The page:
“The online mob came for Harald Uhlig.” That is how a recent column by John Stossel begins. The University of Chicago professor is also the head of the Journal of Political Economy but found himself under investigation because he tweeted that Black Lives Matter “torpedoed itself, with its full-fledged support of #defund the police.” He was just another example of how the cancel culture movement tries to destroy the career of someone they dislike.
Earlier this month I wrote about how the cancel culture online mob came for J.K. Rowling, the famous author of the Harry Potter book series. She has made comments as a feminist that were perceived as transphobic. Some of the staff of her current publisher refused to work on her book.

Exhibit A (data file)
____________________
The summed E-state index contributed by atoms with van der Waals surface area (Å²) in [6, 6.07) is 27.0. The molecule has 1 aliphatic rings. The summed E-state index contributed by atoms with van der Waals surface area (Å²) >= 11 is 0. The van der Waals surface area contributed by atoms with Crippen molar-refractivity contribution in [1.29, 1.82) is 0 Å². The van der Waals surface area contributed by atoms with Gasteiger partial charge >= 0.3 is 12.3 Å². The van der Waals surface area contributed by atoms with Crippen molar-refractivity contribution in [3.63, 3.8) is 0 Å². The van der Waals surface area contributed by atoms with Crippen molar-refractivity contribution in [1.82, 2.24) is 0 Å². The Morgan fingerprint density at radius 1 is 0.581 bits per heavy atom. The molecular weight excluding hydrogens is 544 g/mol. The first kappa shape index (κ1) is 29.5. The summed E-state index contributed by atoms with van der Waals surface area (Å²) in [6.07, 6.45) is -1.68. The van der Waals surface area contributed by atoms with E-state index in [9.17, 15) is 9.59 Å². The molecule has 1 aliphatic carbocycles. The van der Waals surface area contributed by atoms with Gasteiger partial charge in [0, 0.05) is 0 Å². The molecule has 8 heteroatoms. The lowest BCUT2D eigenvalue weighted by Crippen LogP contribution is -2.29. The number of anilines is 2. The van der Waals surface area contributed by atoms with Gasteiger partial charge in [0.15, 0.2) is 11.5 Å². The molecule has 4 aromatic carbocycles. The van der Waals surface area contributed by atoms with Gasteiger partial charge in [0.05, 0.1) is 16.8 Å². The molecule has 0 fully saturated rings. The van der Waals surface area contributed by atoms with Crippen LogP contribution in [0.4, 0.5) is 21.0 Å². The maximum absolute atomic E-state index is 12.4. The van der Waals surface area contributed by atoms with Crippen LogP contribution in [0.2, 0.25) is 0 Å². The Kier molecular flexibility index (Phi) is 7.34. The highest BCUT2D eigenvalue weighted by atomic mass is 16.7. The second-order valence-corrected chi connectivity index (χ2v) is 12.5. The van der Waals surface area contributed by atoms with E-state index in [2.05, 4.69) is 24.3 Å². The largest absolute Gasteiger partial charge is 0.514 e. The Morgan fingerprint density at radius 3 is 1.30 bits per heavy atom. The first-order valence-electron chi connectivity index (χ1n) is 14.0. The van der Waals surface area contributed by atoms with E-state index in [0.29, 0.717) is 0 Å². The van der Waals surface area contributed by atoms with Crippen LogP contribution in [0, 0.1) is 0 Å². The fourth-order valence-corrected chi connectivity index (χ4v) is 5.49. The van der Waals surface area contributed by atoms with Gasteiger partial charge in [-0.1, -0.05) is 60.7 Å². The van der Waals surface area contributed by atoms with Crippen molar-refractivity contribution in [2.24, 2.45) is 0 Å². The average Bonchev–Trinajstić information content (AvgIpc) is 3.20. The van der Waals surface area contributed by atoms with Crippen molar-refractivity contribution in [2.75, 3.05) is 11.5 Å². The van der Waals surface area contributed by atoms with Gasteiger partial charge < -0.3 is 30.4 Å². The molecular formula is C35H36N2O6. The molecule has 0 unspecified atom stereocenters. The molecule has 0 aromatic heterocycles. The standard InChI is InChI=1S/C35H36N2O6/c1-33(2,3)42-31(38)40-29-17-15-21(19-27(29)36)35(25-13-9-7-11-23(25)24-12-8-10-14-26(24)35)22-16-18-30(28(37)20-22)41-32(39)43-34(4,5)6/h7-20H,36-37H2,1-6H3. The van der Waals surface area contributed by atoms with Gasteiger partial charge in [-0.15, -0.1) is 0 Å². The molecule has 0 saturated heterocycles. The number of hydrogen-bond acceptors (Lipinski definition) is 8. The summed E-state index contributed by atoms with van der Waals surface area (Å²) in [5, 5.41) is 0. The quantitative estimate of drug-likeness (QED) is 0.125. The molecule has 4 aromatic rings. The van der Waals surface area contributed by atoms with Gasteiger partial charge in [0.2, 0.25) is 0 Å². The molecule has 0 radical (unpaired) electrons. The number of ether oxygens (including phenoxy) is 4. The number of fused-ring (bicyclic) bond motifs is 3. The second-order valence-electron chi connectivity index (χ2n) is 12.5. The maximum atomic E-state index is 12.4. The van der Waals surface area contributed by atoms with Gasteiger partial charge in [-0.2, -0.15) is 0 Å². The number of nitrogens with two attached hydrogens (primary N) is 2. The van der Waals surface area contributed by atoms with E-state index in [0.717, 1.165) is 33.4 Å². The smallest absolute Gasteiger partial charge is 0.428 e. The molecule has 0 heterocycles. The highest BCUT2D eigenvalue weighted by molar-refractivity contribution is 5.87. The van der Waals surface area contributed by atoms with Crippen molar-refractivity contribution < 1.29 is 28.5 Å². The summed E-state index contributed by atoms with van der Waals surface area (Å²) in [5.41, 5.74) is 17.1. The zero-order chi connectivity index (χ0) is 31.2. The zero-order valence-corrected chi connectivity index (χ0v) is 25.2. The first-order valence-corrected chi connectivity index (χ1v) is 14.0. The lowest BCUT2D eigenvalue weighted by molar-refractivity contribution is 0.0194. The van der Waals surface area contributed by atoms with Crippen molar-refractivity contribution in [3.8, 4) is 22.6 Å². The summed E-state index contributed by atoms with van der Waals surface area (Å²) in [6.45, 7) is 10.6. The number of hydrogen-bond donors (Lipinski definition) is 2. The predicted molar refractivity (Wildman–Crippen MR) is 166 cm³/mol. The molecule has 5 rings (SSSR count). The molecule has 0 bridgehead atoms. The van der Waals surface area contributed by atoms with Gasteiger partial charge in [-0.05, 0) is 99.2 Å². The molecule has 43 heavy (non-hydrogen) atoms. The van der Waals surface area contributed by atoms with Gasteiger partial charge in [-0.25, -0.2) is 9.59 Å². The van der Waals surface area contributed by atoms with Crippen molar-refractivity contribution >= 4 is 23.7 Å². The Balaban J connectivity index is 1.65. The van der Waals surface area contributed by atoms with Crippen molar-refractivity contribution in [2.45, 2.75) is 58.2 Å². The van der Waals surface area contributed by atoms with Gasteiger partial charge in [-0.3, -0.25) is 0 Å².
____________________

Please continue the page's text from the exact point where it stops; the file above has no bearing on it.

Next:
John Stossel in his video on the online mob gives a number of examples of men and women who were forced out of their job because they said something true about the Black Lives Matter movement or failed to agree with the prevailing views about racism or transgenderism. It is likely that some will survive, but others will face opposition for years to come.
But what about less prominent people who are targeted? Paul Bradford writes about “The Real Cancel Culture” and provides stories of students who were expelled for making statements that the online mob felt were offensive. The column goes on to tell the stories of a Vermont principal, a nurse in North Carolina, and a Catholic priest, all removed from their jobs. These people (and others mentioned in the piece) are less likely to recover from the actions of the online mob.
Sometimes skeptics argue that there is no cancel culture. These columns provide ample evidence that the cancel culture is real and remind us that we need to stand up for truth and free speech.